The sleep of reason breeds monsters
The breakdown of civilisation is the theme of this video. It starts with the biblical writing on the wall, a metaphoric warning of doom and the consequences of failure to heed the message. The next section of the video shows the outcome — barbarism in all its forms, murder, rape, looting and the destruction of entire cities.
This is followed by scenes from two legendary science fiction novels that describe what post apocalyptic societies could look like. A Canticle For Leibowitz, written by Walter M. Miller in 1959 and Riddley Walker written by Russell Hoban in 1980. Both books examine the myths and superstitions created about the downfall of their respective societies because previous knowledge is either lost or cannot be understood. An unforgiving natural world and lawlessness become the reality for survivors.
A Canticle For Leibowitz details the discovery of a blueprint in bunker that bears the name Leibowitz, an engineer who presumably designed circuits used in atomic warfare. The find is hailed as significant because the monk who found the document belongs to a monastery dedicated to Leibowitz and it becomes regarded as a holy relic despite the inability of the monks to understand its true purpose.
This section of the video shows a solitary figure walking through endless desert landscapes, a reference to the wandering pilgrim encountered by the monk, Brother Francis, who inexplicably throws a stone towards him that lands in a spot among some ruins that marks the concealed entrance to the bunker. Scholars have noted the similarity of the pilgrim to the myth of the Wandering Jew, he is witness to the cycles of destruction and rebuilding over a period of millennia.
Brother Francis makes a beautiful illuminated copy of the blueprint and together with the original he travels to New Rome, the seat of power for the church, to present both as gifts in an attempt to persuade the clergy to canonise Leibowitz. It is a perilous journey because the route is inhabited by the ‘misborn,’ violent bandits suffering from mutations caused by radioactive fallout and inevitably Francis encounters one who fancies the illuminated painting. We see this event represented in the video by a sinister menacing gunman.
Life for young Riddley Walker in post apocalypse England is possibly even worse than it is for Brother Francis. The ever present fear of being mauled by a wild dog pack, the relentless rain and life in a superstitious tribe where language has devolved into a crude and broken version of what it once was are the realities of his life.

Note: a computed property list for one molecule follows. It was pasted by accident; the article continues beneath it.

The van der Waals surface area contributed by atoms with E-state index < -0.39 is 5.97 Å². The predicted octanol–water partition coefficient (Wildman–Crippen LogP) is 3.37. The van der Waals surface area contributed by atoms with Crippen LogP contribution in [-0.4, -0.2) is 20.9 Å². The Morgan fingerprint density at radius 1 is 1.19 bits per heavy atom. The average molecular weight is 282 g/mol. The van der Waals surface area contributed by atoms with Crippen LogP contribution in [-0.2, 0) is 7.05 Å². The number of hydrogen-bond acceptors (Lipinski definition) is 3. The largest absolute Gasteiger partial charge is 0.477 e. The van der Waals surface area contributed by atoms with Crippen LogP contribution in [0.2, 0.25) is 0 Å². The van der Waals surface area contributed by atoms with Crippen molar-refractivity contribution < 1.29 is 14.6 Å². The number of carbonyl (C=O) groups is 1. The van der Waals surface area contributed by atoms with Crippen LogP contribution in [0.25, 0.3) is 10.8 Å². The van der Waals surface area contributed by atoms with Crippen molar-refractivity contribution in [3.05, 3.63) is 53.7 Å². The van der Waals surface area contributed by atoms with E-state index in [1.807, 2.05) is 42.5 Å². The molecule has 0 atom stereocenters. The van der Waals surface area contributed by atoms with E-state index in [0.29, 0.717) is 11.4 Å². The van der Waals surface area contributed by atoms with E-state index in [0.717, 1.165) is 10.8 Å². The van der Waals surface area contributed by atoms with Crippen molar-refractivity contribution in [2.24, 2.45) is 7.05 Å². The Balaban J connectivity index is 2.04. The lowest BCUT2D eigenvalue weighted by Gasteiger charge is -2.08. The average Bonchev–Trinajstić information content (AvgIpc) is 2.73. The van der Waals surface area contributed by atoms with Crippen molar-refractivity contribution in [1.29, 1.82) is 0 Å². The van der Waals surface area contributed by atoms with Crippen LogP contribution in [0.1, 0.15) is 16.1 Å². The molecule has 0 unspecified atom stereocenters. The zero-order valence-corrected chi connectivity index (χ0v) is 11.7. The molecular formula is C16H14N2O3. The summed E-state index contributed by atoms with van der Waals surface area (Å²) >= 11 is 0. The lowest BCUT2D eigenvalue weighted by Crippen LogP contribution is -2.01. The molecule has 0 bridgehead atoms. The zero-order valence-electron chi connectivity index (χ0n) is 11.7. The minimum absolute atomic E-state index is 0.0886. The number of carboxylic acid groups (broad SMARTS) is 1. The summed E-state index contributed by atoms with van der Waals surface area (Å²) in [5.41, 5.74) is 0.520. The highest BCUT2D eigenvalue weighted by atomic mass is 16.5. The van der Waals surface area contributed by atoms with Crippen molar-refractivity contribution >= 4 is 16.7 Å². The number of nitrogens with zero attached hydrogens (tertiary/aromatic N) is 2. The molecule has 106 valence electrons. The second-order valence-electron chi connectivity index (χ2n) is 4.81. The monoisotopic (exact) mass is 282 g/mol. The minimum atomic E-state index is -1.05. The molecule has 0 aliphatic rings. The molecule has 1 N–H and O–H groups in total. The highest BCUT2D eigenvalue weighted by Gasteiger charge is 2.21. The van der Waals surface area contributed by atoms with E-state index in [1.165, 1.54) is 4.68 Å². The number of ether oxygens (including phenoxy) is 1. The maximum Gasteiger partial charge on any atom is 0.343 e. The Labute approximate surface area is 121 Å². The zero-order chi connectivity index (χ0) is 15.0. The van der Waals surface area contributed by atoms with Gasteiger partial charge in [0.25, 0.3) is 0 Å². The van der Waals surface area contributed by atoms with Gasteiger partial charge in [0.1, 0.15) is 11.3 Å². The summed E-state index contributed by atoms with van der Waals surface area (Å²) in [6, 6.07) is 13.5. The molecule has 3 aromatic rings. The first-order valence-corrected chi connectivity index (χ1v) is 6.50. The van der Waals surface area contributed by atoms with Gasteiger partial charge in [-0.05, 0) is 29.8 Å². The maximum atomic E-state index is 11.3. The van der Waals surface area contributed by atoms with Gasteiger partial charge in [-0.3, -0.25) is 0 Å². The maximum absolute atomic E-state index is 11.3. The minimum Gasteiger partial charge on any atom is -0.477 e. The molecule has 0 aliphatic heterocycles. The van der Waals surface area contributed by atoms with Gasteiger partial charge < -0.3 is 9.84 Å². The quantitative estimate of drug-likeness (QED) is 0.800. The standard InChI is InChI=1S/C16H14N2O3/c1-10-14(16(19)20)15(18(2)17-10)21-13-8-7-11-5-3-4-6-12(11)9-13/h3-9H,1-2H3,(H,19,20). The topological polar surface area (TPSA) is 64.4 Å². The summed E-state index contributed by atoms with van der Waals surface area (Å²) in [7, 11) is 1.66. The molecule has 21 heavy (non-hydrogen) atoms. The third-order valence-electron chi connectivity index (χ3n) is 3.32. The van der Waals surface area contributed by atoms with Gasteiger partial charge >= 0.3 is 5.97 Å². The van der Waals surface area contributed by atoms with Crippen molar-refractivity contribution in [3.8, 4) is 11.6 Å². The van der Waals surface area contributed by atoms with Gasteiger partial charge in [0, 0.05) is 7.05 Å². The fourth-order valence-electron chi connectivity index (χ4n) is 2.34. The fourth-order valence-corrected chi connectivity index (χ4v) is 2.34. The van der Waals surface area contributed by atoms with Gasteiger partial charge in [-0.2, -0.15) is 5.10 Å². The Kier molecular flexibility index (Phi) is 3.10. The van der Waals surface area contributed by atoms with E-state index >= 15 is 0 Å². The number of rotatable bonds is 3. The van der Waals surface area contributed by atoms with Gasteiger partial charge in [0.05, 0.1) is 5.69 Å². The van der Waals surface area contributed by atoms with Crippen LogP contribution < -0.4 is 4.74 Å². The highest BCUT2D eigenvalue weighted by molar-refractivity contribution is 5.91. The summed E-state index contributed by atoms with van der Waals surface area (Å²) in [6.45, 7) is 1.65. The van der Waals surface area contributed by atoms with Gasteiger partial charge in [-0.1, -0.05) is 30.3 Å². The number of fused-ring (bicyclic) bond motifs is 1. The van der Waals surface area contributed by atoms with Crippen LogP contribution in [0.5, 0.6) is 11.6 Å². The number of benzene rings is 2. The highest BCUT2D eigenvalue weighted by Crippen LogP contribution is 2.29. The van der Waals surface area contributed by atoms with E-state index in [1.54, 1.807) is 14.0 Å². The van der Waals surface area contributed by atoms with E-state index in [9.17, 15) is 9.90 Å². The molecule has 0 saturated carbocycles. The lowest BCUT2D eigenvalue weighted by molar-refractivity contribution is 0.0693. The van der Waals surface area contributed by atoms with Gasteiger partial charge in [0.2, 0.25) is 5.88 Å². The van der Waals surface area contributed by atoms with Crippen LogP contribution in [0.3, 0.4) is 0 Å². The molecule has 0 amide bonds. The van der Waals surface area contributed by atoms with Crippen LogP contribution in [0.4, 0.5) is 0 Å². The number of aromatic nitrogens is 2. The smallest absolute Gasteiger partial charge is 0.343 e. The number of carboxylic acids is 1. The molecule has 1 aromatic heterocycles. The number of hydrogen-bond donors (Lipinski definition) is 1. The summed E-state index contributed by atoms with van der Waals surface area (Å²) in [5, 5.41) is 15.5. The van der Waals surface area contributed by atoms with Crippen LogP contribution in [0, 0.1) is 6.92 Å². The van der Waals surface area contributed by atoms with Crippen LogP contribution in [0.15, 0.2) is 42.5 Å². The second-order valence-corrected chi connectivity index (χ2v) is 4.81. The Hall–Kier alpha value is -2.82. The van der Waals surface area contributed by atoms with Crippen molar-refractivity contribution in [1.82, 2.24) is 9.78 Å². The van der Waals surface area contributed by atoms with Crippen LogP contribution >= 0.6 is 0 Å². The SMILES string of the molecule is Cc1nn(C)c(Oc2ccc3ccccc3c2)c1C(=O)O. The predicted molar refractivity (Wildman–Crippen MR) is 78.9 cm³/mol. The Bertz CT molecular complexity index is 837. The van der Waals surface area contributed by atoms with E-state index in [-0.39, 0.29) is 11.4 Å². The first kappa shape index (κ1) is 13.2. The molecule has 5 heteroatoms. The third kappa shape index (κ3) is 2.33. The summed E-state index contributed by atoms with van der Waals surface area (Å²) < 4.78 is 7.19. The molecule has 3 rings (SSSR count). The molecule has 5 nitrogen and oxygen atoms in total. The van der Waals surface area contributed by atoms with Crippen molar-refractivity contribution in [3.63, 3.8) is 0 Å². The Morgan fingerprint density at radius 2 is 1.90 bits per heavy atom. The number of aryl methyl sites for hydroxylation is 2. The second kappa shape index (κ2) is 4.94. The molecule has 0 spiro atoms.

Riddley narrates the cause of their miserable lot, the legend of Eusa, a contraction of of the name of St Eustace who had a religious epiphany when he had a vision of a deer with a cross lodged among its antlers. The Eusa of Riddley’s world sees a little shining man, a metaphor for the atom, instead of the cross and proceeds to tear it apart in his quest to understand its meaning, hence the splitting of the atom and the dire consequences that ensue.
Riddley’s dismal existence is depicted by his work on a gang salvaging iron for weapons and utensils, a rough and dangerous job that claims the life of his father, an event he describes without sentimentality, but superstitiously, “The hoal we ben working we ben on it 24 days. Which I never liket 12 its a judgd men number innit and this ben 2 of them.” A judged men number has decided his father’s fate.
Apart from the 3D modelled scenes, which I made myself, the majority of this video comprises processed archival footage sourced from archive.org.
The sources are:
Erotikon; Gustav Machaty
House By The River; Fritz Lang
Hellstorm; Kyle Hunt
The Plough That Broke The Plains; Pare Lorentz
Operation Cue; Federal Civil Defence Administration
Just a Spark; Jam Handy Organisation
A Day At Gebel Moya
The Sadist; James Landis
Music is by TKno BeurK, courtesy of Le Colibri Necrophile netlabel
The reading of W.B. Yeats’ The Second Coming is by Palewire
A Canticle For Leibowitz and Riddley Walker can be legitimately considered Science Fiction classics. Neither are easy to read, the former contains passages of Latin and religious references that will probably confound the secular reader and the latter is written through the voice of its protagonist, a style of language that can quite taxing to read. Both have a rich philosophic concept that is impossible to convey in this style video. The links below may provide some insight for viewers unfamiliar with the novels.
A Canticle For Leibowitz